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Japan Robotics Transportation

Toyota To Let People Ride In Self-Driving Prius 282

Posted by Soulskill
from the we-who-are-about-to-die-salute-you dept.
fergus07 writes "Toyota is to show an autonomous Prius at Tokyo Motor Show. Dubbed the Toyota AVOS (Automatic Vehicle Operation System), the car will be available for members of the public to take 'back seat' rides at the show, demonstrating first hand how the Prius can avoid obstacles, be summoned from a parking garage and park itself."
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Toyota To Let People Ride In Self-Driving Prius

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  • by G3ckoG33k (647276) on Monday November 21, 2011 @05:29PM (#38129022)

    First self-driving crash - who to blame, or sue?

    The developers? The owner? Toyota?

    Class action rush hour on Route 66?

  • by M0j0_j0j0 (1250800) on Monday November 21, 2011 @05:36PM (#38129114)
    I hate to agree with you, but i think its true, no one will tolerate a self driving car crash, even if it is just one. Even trains front crash time to time , something we think should be impossible to happen. Being benevolent, lets assume one of those car crashes , another driver fault, not a clear one, but his fault, what are the makers going to do defend themselves with system logs?
  • by Anonymous Coward on Monday November 21, 2011 @05:37PM (#38129136)

    Under current law, the person behind the wheel in the drivers seat is considered the operator, and liable for whatever the vehicle does. The owners liability (assuming they weren't driving) is dependent upon their insurance, and the fact that the vehicle is autonomous is irrelevant. The developers, assuming they had not signed an unprecedented and absolutely retarded employment contract, have no personal liability. Toyota could only be found liable if it was proven that a defect in the vehicle caused the crash.

    Simple fact is, before autonomous cars will really become commercially viable, a lot of laws have to change, mainly around liability of the manufacturer since they're taking on more responsibility. Most likely though, the operator will retain the majority of the liability, and we're unlikely to see in our lifetimes a car where you can punch in a destination and take a nap. It'll be more like an advanced cruise control. The operator still has total ability to control, is required to keep hands on the wheel and attention on the road at all times, and is responsible for intervening in the case of an emergency.

  • by timeOday (582209) on Monday November 21, 2011 @05:43PM (#38129234)
    I don't think this is as big a deal as people always fear. The person operating a machine normally takes responsibility for what it does under their direction. Nobody says, "that backhoe just dug a cellar," they say, "I dug a cellar" (even though 99.99% of the caloric expenditure was by the backhoe). Nobody says, "Excel just computed our monthly budget," they say, "I just worked out our monthly budget" (even if Excel did 99.99% of the calculations). Only when we're thinking into a future we don't yet understand does it seem like the machines will be making all these "intelligent" decisions. Once the machine is in hand and understood, we feel like we are making the decisions (even though the machine is actually making thousands every second, as with an airplane autopilot). Our perception of intelligence on the part of the machine disappears. Once we know what to expect from them we simply laugh at those who don't and assume they are idiots (pertinent example [snopes.com]). People even feel this way when working through human subordinates. "George Washington crossed the Delaware River." It doesn't mean he rowed the boat.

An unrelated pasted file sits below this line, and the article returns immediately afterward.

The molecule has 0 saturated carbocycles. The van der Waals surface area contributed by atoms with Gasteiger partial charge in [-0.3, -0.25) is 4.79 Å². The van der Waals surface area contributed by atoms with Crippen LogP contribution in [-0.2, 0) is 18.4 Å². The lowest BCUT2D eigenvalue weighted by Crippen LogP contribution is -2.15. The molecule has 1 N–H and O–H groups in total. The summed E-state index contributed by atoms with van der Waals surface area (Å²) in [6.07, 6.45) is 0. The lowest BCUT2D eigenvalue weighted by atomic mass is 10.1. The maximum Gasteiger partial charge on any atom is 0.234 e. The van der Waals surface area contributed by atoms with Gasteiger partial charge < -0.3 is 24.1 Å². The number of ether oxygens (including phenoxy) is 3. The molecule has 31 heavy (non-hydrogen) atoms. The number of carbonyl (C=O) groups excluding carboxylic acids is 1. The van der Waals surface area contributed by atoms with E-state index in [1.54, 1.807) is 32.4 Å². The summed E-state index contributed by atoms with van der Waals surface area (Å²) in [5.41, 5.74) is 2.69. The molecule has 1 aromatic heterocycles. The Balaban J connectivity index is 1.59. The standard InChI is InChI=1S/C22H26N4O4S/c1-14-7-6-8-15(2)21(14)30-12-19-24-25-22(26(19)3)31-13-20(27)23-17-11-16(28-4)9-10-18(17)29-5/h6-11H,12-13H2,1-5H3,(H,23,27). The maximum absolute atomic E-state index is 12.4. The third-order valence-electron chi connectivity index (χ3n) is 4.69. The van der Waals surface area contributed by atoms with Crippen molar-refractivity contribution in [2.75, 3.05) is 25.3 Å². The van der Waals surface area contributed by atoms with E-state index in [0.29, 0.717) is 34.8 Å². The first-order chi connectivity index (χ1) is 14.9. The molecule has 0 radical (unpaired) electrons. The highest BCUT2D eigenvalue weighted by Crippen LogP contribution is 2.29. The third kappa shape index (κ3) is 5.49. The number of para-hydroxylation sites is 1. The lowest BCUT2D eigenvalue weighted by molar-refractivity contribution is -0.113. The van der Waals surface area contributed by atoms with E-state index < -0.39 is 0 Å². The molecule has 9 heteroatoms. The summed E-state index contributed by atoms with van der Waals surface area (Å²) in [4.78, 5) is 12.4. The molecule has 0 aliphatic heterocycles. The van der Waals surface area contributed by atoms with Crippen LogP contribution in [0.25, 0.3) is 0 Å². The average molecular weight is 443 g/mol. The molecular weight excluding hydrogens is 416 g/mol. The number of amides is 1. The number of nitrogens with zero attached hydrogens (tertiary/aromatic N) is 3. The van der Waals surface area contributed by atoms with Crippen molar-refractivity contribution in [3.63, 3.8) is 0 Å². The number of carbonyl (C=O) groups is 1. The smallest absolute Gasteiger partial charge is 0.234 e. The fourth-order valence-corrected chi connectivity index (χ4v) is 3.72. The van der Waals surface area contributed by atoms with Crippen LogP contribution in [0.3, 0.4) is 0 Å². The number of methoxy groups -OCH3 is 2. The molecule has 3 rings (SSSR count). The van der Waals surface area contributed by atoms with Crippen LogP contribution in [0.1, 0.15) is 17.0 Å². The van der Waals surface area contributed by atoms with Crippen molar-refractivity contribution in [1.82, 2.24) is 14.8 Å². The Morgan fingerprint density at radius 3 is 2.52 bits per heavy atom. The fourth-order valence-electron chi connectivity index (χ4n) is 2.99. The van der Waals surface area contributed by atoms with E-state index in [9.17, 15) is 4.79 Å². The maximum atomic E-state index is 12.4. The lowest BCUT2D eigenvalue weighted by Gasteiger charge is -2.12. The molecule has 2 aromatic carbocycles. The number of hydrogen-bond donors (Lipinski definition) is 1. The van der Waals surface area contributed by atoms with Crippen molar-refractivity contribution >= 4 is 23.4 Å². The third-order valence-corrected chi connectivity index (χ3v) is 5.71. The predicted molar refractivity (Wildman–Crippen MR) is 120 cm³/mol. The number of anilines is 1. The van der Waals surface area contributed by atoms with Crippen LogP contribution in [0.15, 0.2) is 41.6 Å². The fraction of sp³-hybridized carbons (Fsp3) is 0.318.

• by danparker276 (1604251) on Monday November 21, 2011 @05:44PM (#38129250)
    Yet no one seems to care. 500 US troops die a year in the middle east and it's a huge deal. These are 35,000 deaths that can easily be avoided. And that's only in the United States Yeah there'll be a few deaths, but probably 99% of the 35,000 will be avoided. Everyone should be forced to own one of these considering how many pedestrians are run over. People have to get over their own greed to drive a car fast though.
  • by Hentes (2461350) on Monday November 21, 2011 @05:48PM (#38129316)

    If the biggest problem with this technology is who to sue, then I'm not worried about it.

  • by DanTheStone (1212500) on Monday November 21, 2011 @05:51PM (#38129350)
    This is actually very easy to deal with. The driver is still liable. The insurers decide, based on the cars, the expected crash rate for autonomous vehicles. They don't really care about individual situations, they care about overall numbers. They can choose how much to charge if it's an automated driver, and how much if it's a physical driver, and pay out if it fails. It's really not a hard system. If autonomous vehicles are safer drivers, they will take over a lot faster due to significantly reduced insurance costs relative to physical drivers.
  • by Neil Watson (60859) on Monday November 21, 2011 @05:51PM (#38129352) Homepage